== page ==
From Too Dry To Too Wet, Farmers' Crops Have Rough Time
Posted April 23, 2003
RALEIGH, N.C. — What a difference a year makes.
Last year, the biggest problem for growing tobacco and other crops was a record drought. This year, there's the opposite problem: It's too wet.
J.D. Woolard's tobacco planter is finally moving. The wet spring kept him out of the fields until Tuesday.
"Well, it's kind of frustrating, you know," Woolard said. "You want to get out, and you can't."
Like most farmers, Woolard could only sit and wait for the rains to stop and the fields to dry out enough to get another year started.
Woolard has grown tobacco for more than 40 years. This year, he'll plant a bit over 200 acres. His crop is about a week behind, but after last year's drought, he's not too upset.
"I believe I'd rather have it wet than dry," he said. " I'd rather wait than have to be waiting for the rain."
Quincy Adams, a Cooperative Extension Agent in Wake County, agreed that it's better for the ground to be too wet than too dry right now.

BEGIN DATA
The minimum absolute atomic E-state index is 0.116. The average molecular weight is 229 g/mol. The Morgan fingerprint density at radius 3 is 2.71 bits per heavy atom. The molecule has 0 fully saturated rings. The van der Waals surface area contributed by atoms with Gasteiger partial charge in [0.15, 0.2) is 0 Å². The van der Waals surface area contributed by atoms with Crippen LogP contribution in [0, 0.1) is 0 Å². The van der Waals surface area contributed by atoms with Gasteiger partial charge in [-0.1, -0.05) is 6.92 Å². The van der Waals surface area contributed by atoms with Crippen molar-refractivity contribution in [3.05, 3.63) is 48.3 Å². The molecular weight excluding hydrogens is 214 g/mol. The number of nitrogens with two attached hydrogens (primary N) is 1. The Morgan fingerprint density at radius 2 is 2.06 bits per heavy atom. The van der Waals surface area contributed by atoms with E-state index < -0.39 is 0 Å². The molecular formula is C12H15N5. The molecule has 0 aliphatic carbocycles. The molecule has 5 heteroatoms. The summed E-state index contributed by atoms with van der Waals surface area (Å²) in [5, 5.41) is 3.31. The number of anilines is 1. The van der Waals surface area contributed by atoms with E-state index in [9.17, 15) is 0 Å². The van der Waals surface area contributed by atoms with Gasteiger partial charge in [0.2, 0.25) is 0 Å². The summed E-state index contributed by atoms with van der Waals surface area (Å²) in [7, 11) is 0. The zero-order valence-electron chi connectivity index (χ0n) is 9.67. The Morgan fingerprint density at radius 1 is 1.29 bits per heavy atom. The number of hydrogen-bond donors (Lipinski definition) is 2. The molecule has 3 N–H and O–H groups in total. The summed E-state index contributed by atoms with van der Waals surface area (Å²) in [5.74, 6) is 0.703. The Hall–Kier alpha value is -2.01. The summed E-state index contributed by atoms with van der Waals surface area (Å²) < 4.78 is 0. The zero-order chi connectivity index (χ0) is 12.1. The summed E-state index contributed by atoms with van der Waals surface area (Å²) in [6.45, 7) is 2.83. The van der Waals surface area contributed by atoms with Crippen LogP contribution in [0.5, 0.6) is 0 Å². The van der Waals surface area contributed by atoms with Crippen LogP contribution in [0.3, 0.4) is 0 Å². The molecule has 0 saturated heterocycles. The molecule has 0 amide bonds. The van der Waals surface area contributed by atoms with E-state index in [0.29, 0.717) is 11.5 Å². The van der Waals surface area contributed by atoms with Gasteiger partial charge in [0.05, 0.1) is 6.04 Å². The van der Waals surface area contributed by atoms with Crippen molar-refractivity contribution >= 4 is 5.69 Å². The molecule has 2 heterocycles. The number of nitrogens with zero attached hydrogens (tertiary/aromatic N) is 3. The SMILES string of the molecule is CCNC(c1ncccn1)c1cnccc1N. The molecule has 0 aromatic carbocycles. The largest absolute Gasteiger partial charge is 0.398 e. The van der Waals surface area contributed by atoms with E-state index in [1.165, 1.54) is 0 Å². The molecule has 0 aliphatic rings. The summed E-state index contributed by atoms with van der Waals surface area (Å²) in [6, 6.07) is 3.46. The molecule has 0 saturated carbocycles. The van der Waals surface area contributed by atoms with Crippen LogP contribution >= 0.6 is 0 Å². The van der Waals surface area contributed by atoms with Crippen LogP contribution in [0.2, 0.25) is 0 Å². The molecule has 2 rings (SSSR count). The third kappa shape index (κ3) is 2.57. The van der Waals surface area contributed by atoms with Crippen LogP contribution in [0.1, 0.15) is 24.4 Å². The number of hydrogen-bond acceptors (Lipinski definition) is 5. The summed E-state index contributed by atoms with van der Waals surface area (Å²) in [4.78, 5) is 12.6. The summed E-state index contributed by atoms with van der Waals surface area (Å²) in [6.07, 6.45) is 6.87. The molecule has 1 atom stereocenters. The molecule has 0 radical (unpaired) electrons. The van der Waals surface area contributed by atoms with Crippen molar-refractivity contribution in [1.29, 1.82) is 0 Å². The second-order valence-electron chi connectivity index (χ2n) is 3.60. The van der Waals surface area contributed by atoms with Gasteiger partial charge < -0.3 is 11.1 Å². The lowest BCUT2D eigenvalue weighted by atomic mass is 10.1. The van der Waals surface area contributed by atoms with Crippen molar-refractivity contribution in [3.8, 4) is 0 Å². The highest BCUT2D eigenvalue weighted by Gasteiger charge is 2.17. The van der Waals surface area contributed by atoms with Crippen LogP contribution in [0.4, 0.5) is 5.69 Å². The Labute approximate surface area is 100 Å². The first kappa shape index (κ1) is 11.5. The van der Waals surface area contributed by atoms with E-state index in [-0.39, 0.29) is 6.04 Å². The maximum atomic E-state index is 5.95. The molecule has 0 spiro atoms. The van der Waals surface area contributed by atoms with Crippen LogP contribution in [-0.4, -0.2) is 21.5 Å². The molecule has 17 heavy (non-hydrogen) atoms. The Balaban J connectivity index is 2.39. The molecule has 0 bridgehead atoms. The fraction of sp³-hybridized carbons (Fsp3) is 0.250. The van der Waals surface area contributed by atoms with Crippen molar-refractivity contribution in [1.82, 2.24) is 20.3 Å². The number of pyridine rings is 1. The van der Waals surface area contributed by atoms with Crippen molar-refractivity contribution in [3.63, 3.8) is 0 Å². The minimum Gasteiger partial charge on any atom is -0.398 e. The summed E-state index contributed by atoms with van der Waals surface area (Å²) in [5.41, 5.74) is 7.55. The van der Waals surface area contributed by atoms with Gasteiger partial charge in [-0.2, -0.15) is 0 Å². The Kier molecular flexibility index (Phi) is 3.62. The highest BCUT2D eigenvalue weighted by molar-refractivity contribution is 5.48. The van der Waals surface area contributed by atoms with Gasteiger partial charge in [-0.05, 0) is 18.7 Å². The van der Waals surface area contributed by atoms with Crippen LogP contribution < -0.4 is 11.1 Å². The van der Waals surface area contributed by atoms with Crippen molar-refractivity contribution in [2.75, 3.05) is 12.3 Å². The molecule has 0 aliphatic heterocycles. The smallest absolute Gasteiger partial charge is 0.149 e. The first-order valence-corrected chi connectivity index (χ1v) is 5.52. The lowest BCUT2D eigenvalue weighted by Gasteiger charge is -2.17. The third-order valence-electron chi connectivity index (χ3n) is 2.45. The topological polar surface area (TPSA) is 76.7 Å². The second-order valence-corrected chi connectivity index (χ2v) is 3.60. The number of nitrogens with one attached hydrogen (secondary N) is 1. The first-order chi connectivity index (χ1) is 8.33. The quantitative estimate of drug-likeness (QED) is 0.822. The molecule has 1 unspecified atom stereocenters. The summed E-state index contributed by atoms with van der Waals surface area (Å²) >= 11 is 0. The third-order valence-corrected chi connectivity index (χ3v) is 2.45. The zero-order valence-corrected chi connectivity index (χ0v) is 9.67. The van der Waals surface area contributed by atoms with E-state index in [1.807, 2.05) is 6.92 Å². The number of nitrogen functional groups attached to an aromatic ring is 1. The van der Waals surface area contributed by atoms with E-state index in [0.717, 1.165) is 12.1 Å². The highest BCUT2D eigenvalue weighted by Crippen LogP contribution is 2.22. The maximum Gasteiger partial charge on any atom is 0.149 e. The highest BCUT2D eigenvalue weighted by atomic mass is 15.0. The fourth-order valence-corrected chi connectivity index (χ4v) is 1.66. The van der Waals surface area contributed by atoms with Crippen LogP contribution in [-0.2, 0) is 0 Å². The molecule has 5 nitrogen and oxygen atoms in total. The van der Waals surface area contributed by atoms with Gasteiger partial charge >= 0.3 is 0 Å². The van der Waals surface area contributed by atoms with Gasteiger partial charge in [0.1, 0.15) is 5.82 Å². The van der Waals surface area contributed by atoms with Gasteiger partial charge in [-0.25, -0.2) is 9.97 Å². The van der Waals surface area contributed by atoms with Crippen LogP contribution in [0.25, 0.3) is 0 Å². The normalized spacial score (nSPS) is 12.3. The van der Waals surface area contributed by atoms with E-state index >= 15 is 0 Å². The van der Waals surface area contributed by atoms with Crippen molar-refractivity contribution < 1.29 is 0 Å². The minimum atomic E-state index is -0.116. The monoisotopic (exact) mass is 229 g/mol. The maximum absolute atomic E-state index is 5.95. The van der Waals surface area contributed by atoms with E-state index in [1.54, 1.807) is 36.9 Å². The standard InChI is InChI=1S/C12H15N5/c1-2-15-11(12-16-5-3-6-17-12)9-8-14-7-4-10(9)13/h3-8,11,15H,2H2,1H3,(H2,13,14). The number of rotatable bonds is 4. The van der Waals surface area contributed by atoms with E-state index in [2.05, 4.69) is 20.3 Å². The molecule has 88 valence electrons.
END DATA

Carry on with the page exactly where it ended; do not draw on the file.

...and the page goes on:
"You're starting out this year with plenty of soil moisture," Adams said. "The plant doesn't have to sit there and try to find top-soil moisture. It's right there."
As long as the weather stays clear, Woolard should be able to get his tobacco planted in 10 to 12 days. He doesn't think the slow start will impact his bottom line.
"It might get you a little behind," he said. "But most of the time, it'll catch up. It might not be quite as good as it might have been, but it'll be a fair crop most of the time."
Although many people think of Wake County as an urban area, farmers grow more than $25 million dollars worth of tobacco in the county.
Most farmers will get tobacco planted first -- it's the most profitable crop. But the wet spring also held up corn, soybeans and cotton.